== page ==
Aptamers are DNA and RNA oligonucleotides that can bind to a variety of nonnucleic acid targets with high affinity and specificity. Pathogen detection is a promising area in aptamer research. One of its major advantages is the ability of the aptamers to target and specifically differentiate microbial and viral strains without previous knowledge of the membrane-associated antigenic determinants or molecular biomarkers present in that particular microorganism. Electrochemical sensors emerged as a promising field in the area of aptamer research and pathogen detection. An electrochemical sensor is a device that combines a recognition element and an electrochemical transduction unit, where aptamers represent the latest addition to the large catalog of recognition elements. This chapter summarizes and evaluates recent developments of electrochemical aptamer-based sensors for microbial and viral pathogen detection, viability assessment of microorganisms, bacterial typing, identification of epitope-specific aptamers, affinity measurement between aptamers and their respective targets, and estimation of the degree of aptamer protection of oncolytic viruses for therapeutic purposes.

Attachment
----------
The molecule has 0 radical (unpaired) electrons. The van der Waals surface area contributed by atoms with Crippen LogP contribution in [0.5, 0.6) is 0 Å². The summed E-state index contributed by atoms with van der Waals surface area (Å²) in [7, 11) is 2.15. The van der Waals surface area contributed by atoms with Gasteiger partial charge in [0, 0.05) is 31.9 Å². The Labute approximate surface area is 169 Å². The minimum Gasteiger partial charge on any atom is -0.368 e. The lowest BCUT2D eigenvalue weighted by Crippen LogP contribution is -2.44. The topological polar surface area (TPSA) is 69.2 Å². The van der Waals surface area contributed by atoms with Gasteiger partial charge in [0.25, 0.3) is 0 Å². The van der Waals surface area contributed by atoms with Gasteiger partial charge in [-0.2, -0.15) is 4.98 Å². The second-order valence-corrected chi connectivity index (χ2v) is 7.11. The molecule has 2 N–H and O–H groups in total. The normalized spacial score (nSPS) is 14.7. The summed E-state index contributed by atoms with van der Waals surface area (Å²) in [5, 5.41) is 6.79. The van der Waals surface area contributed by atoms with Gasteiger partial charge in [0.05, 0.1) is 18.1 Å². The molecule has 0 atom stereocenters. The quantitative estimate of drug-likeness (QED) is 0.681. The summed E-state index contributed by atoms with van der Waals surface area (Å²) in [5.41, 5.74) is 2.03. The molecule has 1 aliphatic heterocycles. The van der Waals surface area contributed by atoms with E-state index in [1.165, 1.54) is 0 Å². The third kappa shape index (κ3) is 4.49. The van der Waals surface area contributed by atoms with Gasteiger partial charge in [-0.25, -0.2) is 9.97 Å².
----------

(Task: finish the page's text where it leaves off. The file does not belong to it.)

|Original language||English (US)|
|Number of pages||27|
|Journal||Advances in Biochemical Engineering/Biotechnology|
|State||Published - 2014|
- Oncolytic viruses
ASJC Scopus subject areas
- Applied Microbiology and Biotechnology